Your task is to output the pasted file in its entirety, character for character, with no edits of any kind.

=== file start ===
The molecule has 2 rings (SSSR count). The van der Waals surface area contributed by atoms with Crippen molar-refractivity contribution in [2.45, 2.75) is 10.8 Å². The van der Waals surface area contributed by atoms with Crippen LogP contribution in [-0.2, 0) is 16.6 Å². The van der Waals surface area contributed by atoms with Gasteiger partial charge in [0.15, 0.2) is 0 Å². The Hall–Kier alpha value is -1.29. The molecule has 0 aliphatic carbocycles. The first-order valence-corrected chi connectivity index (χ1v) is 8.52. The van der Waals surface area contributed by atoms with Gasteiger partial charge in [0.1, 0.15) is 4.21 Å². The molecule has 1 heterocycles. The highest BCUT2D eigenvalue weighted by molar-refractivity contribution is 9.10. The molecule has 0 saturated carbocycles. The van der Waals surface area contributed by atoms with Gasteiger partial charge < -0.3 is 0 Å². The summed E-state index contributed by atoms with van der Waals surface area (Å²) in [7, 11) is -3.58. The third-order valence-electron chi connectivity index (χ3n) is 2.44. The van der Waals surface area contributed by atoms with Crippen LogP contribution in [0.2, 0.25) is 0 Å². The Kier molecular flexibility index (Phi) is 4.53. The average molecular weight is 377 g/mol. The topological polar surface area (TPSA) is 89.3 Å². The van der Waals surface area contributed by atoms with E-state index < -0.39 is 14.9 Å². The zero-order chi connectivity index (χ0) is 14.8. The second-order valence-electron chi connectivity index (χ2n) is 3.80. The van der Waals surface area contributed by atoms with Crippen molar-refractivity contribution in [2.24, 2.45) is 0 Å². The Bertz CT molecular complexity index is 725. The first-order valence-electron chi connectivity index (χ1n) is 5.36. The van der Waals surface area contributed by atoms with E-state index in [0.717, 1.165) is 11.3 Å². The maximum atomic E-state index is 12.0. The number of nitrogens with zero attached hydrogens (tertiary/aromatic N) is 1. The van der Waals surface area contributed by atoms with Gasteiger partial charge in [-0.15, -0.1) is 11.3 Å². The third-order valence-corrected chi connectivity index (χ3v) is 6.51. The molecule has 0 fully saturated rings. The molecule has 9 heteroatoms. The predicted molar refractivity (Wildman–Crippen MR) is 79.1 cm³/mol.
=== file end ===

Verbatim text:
The molecule has 2 rings (SSSR count). The van der Waals surface area contributed by atoms with Crippen molar-refractivity contribution in [2.45, 2.75) is 10.8 Å². The van der Waals surface area contributed by atoms with Crippen LogP contribution in [-0.2, 0) is 16.6 Å². The van der Waals surface area contributed by atoms with Gasteiger partial charge in [0.15, 0.2) is 0 Å². The Hall–Kier alpha value is -1.29. The molecule has 0 aliphatic carbocycles. The first-order valence-corrected chi connectivity index (χ1v) is 8.52. The van der Waals surface area contributed by atoms with Gasteiger partial charge in [0.1, 0.15) is 4.21 Å². The molecule has 1 heterocycles. The highest BCUT2D eigenvalue weighted by molar-refractivity contribution is 9.10. The molecule has 0 saturated carbocycles. The van der Waals surface area contributed by atoms with Gasteiger partial charge < -0.3 is 0 Å². The summed E-state index contributed by atoms with van der Waals surface area (Å²) in [7, 11) is -3.58. The third-order valence-electron chi connectivity index (χ3n) is 2.44. The van der Waals surface area contributed by atoms with Crippen LogP contribution in [0.2, 0.25) is 0 Å². The Kier molecular flexibility index (Phi) is 4.53. The average molecular weight is 377 g/mol. The topological polar surface area (TPSA) is 89.3 Å². The van der Waals surface area contributed by atoms with E-state index < -0.39 is 14.9 Å². The zero-order chi connectivity index (χ0) is 14.8. The second-order valence-electron chi connectivity index (χ2n) is 3.80. The van der Waals surface area contributed by atoms with Crippen molar-refractivity contribution in [2.24, 2.45) is 0 Å². The Bertz CT molecular complexity index is 725. The first-order valence-electron chi connectivity index (χ1n) is 5.36. The van der Waals surface area contributed by atoms with E-state index in [0.717, 1.165) is 11.3 Å². The maximum atomic E-state index is 12.0. The number of nitrogens with zero attached hydrogens (tertiary/aromatic N) is 1. The van der Waals surface area contributed by atoms with Gasteiger partial charge in [-0.15, -0.1) is 11.3 Å². The third-order valence-corrected chi connectivity index (χ3v) is 6.51. The molecule has 0 fully saturated rings. The molecule has 9 heteroatoms. The predicted molar refractivity (Wildman–Crippen MR) is 79.1 cm³/mol.